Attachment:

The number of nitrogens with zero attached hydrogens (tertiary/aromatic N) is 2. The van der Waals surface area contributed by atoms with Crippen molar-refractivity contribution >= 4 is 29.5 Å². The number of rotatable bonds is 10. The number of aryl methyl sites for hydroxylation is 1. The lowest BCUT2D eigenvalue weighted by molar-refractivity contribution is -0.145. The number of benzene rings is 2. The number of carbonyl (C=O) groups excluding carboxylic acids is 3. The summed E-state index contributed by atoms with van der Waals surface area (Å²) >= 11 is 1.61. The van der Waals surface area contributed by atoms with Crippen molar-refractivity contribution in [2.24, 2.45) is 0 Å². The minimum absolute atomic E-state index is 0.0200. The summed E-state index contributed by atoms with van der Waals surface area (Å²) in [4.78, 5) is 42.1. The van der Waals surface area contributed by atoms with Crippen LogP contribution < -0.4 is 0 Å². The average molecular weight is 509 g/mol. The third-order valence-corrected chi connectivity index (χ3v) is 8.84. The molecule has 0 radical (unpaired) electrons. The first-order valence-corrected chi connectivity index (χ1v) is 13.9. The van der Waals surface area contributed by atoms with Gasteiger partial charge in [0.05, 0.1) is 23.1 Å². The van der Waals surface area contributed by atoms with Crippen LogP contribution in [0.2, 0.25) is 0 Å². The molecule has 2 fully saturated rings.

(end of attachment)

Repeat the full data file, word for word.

The number of nitrogens with zero attached hydrogens (tertiary/aromatic N) is 2. The van der Waals surface area contributed by atoms with Crippen molar-refractivity contribution >= 4 is 29.5 Å². The number of rotatable bonds is 10. The number of aryl methyl sites for hydroxylation is 1. The lowest BCUT2D eigenvalue weighted by molar-refractivity contribution is -0.145. The number of benzene rings is 2. The number of carbonyl (C=O) groups excluding carboxylic acids is 3. The summed E-state index contributed by atoms with van der Waals surface area (Å²) >= 11 is 1.61. The van der Waals surface area contributed by atoms with Crippen molar-refractivity contribution in [2.24, 2.45) is 0 Å². The minimum absolute atomic E-state index is 0.0200. The summed E-state index contributed by atoms with van der Waals surface area (Å²) in [4.78, 5) is 42.1. The van der Waals surface area contributed by atoms with Crippen LogP contribution < -0.4 is 0 Å². The average molecular weight is 509 g/mol. The third-order valence-corrected chi connectivity index (χ3v) is 8.84. The molecule has 0 radical (unpaired) electrons. The first-order valence-corrected chi connectivity index (χ1v) is 13.9. The van der Waals surface area contributed by atoms with Gasteiger partial charge in [0.05, 0.1) is 23.1 Å². The van der Waals surface area contributed by atoms with Crippen LogP contribution in [0.2, 0.25) is 0 Å². The molecule has 2 fully saturated rings.